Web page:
COVID drop: Cases are declining around the world, experts say many factors are at play


A seemingly sharp decline in global COVID-19 cases has triggered exuberance among some infectious doctors and epidemiologists, although they are unsure of the exact cause of the downward spike.

A seemingly sharp decline in global COVID-19 cases has triggered exuberance among some infectious doctors and epidemiologists, although they are unsure of the exact cause of the downward spike.
Tables and charts illustrating the burden of COVID in most countries, including Canada and the United States, show steep dives from all-time highs just a few weeks ago.

Experts say a combination of factors are likely at play in the virus’s apparent decline, including a seasonal aspect of SARS-CoV-2, some level of herd immunity in some locations, and the impact of lockdowns and lockdowns. our own behaviors.

The fact that the drop is happening now, amid the threat of more transmissible variants, seems a bit puzzling, however, says Winnipeg epidemiologist Cynthia Carr.

“That’s the really interesting part about it,” she says. “We know these variants have spread much faster and we’ve seen them become more dominant, but the numbers are still not exceeding how we might have predicted.

Carr says the worrisome variants – those first detected in the UK, South Africa and Brazil – have been found in several countries and are quickly overtaking older strains in some places. In Berlin, for example, she notes that the variant first detected in the UK accounts for 20% of new cases, up from 6% two weeks ago.

Carr suspects that one of the reasons for the lack of an increase in cases could be because governments have gotten better at setting public health directions over the past year and people have become better off. managed to join it.

But as things appear to be improving, Carr warns that “we can’t rest on our laurels now.”

“Once (the variants) make up 90, 100 percent of all infections… we could really see this escalation,” she said.

Infectious disease specialist Dr. Sumon Chakrabarti in Mississauga, Ont., Agrees people shouldn’t assume the pandemic is over because cases around the world are declining. But the global decline is a positive development that should not be overlooked, he added.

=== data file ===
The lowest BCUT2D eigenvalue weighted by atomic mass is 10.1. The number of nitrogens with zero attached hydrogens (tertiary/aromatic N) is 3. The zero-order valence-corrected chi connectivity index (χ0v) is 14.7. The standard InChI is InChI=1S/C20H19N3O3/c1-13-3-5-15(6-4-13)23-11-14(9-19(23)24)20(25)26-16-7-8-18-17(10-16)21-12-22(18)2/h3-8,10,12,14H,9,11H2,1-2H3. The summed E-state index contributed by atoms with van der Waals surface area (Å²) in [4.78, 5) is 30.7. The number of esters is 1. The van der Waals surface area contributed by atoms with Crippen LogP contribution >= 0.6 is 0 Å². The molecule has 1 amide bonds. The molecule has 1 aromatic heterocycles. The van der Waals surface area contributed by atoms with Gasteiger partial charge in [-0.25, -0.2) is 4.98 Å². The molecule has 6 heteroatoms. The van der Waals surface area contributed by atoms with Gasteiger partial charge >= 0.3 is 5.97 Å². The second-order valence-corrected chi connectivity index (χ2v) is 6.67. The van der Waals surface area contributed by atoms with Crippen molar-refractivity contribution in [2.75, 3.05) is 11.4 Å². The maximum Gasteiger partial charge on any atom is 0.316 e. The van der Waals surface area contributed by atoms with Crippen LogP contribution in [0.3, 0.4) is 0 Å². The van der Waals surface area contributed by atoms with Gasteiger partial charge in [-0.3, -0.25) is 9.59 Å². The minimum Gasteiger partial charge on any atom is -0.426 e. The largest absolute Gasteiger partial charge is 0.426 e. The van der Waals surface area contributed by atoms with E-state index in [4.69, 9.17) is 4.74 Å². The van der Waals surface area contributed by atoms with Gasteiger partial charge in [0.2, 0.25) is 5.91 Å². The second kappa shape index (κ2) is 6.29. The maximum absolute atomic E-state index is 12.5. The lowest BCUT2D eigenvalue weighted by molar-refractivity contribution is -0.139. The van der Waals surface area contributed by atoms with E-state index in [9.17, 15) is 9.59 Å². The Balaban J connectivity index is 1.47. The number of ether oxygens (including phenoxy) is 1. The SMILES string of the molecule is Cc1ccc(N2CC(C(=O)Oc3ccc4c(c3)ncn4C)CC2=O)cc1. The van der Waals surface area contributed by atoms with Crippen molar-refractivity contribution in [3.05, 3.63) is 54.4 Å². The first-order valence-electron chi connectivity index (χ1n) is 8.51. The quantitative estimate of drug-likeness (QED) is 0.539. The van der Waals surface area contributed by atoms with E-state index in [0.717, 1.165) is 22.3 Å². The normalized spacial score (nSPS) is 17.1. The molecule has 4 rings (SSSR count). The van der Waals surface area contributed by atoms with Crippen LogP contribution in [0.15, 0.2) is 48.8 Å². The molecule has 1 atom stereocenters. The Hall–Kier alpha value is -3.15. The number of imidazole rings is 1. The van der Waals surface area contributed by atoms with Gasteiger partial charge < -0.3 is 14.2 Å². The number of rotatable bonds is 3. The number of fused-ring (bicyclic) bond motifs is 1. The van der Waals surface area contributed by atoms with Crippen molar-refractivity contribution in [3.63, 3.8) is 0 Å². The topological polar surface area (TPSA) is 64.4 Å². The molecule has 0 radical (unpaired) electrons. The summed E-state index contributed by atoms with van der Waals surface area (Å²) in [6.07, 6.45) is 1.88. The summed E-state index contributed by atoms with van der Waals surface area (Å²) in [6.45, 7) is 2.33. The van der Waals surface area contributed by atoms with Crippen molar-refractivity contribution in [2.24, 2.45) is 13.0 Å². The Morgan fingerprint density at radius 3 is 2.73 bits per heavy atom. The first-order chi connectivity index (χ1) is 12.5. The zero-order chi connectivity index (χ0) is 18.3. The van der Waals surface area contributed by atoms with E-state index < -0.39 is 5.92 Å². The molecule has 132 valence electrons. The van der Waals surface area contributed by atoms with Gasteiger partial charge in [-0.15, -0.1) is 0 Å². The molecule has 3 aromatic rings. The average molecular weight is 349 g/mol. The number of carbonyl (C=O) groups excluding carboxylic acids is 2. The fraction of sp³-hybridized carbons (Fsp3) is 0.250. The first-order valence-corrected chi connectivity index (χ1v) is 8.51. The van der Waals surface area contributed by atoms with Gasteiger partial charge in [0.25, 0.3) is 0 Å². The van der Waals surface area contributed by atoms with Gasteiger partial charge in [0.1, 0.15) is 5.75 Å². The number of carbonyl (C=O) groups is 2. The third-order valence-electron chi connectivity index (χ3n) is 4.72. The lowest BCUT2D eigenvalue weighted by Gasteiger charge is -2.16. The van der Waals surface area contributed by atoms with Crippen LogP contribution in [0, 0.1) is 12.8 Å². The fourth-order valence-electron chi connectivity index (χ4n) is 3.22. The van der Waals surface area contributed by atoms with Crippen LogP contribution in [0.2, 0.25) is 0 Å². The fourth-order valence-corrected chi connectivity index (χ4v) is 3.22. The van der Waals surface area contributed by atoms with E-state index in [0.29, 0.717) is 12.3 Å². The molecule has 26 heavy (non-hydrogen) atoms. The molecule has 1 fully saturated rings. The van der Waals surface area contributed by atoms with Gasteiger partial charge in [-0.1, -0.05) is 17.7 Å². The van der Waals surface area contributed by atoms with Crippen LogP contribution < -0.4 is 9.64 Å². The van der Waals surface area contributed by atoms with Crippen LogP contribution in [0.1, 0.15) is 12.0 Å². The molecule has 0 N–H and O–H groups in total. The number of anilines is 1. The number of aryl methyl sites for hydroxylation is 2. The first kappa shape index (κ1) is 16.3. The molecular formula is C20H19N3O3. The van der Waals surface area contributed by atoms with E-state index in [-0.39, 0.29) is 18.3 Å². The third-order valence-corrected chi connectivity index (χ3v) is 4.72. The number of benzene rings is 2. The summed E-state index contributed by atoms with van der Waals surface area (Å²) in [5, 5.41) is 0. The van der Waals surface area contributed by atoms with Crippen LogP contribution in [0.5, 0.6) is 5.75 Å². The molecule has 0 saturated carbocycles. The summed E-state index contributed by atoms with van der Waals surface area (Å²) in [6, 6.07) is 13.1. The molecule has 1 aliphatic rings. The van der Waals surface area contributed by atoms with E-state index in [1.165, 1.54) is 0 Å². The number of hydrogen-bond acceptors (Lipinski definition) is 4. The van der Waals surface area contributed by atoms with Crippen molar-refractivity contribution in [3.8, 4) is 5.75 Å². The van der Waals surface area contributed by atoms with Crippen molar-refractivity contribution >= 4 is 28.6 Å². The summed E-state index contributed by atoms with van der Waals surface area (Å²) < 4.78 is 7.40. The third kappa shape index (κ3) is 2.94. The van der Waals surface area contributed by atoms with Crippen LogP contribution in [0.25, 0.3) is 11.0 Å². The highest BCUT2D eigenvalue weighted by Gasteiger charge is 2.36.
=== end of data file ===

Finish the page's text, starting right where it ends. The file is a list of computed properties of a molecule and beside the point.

Chakrabarti says there are probably several reasons for this decline, with the situation in some countries being explained more easily than others.

Vaccination efforts could be credited in Israel, for example, where 87% of the population has received at least one dose of a COVID vaccine. Countries like Canada, which have been mostly on lockdown in the past six weeks, may point to restrictions and limited contact as a plausible reason for their decline in COVID.

More than one factor could also work in different regions, Chakrabarti added. And a possible seasonal aspect of the COVID virus can be an overarching theme.

Infections caused by some viruses tend to peak once a season before easing naturally, Chakrabarti says, like the flu, which typically peaks between November and January. Other coronaviruses have followed a similar pattern.

“Seasonality means that (viruses) are cycled at some point in the season,” he said. “We don’t know if that’s 100% the case with COVID. But it could be. ”

While the timing of the first wave of COVID in Canada last spring seems to run counter to the notion of seasonality, we weren’t exposed to large amounts of the virus until March, so it didn’t have the chance to travel earlier, explains Chakrabarti.

Some parts of the world, including the United States, may also face some level of herd immunity brought on by natural infection, Chakrabarti says, which could simplify, but not entirely, their recent drop in cases.

Although the exact number of COVID infections is difficult to assess, Chakrabarti estimates that undetected cases could be five to 10 times higher than reported cases, either because people were truly asymptomatic or had symptoms so minor that ‘they have never been tested.

“If you have a significant number of people who have been infected and have, maybe not necessarily full immunity, but some degree of immunity, at the very least that should slow the outbreaks,” Chakrabarti said.

However, the concept of collective immunity poses problems.

University of Toronto epidemiologist Dr Prabhat Jha says that although experts believe people who have had COVID infections in the past may have some protection against the variants first detected in the UK and South Africa, which may not be the case with that found for the first time in Brazil.

Jha points out that not all countries are seeing a decrease in COVID cases – Brazil is a region with stable rates or possible increases – and he fears the labeling of herd immunity as the reason for the drop in cases. could be dangerous.

“We don’t know what collective immunity really means,” he said. “It’s a theory that in a number of people who are infected, the virus is running out of customers. But we have very little basis to understand what this level is.

Jha says the potential reasons for the global decline are only theoretical at this time.

“No one really has a clear idea of ​​why cases are down,” he said. “So I think you have to be very careful when you talk about plausible explanations. ”

This report by The Canadian Press was first published on February 23, 2021.

Melissa Couto Zuber, The Canadian Press


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